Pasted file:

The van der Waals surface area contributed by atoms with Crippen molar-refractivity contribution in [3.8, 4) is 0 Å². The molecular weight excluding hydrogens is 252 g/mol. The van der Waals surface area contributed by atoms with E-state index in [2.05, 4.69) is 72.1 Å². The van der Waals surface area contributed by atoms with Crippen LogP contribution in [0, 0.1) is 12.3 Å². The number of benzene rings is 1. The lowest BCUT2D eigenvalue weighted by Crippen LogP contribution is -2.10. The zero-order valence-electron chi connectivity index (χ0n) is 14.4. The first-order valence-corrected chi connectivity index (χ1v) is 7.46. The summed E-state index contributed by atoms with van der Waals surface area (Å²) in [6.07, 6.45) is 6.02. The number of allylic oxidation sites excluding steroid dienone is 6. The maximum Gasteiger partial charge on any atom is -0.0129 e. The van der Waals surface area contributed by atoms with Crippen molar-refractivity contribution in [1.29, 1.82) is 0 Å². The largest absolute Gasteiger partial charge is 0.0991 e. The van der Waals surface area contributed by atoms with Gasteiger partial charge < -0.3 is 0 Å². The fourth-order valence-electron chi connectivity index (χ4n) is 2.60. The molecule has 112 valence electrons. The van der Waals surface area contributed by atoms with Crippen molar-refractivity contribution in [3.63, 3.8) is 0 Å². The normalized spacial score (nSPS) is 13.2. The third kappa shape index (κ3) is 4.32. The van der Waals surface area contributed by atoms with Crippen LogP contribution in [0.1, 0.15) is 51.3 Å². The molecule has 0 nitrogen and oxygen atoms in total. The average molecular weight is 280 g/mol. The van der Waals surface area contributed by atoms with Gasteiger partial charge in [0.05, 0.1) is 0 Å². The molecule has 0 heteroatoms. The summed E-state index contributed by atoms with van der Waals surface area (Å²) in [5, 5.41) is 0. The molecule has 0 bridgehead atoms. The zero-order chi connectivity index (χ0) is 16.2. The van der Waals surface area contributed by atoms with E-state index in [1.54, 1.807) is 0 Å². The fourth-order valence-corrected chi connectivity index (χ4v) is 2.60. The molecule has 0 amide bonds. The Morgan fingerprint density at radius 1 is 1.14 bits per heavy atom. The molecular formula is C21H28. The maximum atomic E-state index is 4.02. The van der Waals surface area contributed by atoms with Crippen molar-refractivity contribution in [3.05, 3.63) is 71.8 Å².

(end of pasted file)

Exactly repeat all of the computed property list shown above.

The van der Waals surface area contributed by atoms with Crippen molar-refractivity contribution in [3.8, 4) is 0 Å². The molecular weight excluding hydrogens is 252 g/mol. The van der Waals surface area contributed by atoms with E-state index in [2.05, 4.69) is 72.1 Å². The van der Waals surface area contributed by atoms with Crippen LogP contribution in [0, 0.1) is 12.3 Å². The number of benzene rings is 1. The lowest BCUT2D eigenvalue weighted by Crippen LogP contribution is -2.10. The zero-order valence-electron chi connectivity index (χ0n) is 14.4. The first-order valence-corrected chi connectivity index (χ1v) is 7.46. The summed E-state index contributed by atoms with van der Waals surface area (Å²) in [6.07, 6.45) is 6.02. The number of allylic oxidation sites excluding steroid dienone is 6. The maximum Gasteiger partial charge on any atom is -0.0129 e. The van der Waals surface area contributed by atoms with Crippen molar-refractivity contribution in [1.29, 1.82) is 0 Å². The largest absolute Gasteiger partial charge is 0.0991 e. The van der Waals surface area contributed by atoms with Gasteiger partial charge < -0.3 is 0 Å². The fourth-order valence-electron chi connectivity index (χ4n) is 2.60. The molecule has 112 valence electrons. The van der Waals surface area contributed by atoms with Crippen molar-refractivity contribution in [3.63, 3.8) is 0 Å². The normalized spacial score (nSPS) is 13.2. The third kappa shape index (κ3) is 4.32. The van der Waals surface area contributed by atoms with Crippen LogP contribution in [0.1, 0.15) is 51.3 Å². The molecule has 0 nitrogen and oxygen atoms in total. The average molecular weight is 280 g/mol. The van der Waals surface area contributed by atoms with Gasteiger partial charge in [0.05, 0.1) is 0 Å². The molecule has 0 heteroatoms. The summed E-state index contributed by atoms with van der Waals surface area (Å²) in [5, 5.41) is 0. The molecule has 0 bridgehead atoms. The zero-order chi connectivity index (χ0) is 16.2. The van der Waals surface area contributed by atoms with E-state index in [1.54, 1.807) is 0 Å². The fourth-order valence-corrected chi connectivity index (χ4v) is 2.60. The molecule has 0 amide bonds. The Morgan fingerprint density at radius 1 is 1.14 bits per heavy atom. The molecular formula is C21H28. The maximum atomic E-state index is 4.02. The van der Waals surface area contributed by atoms with Crippen molar-refractivity contribution in [3.05, 3.63) is 71.8 Å².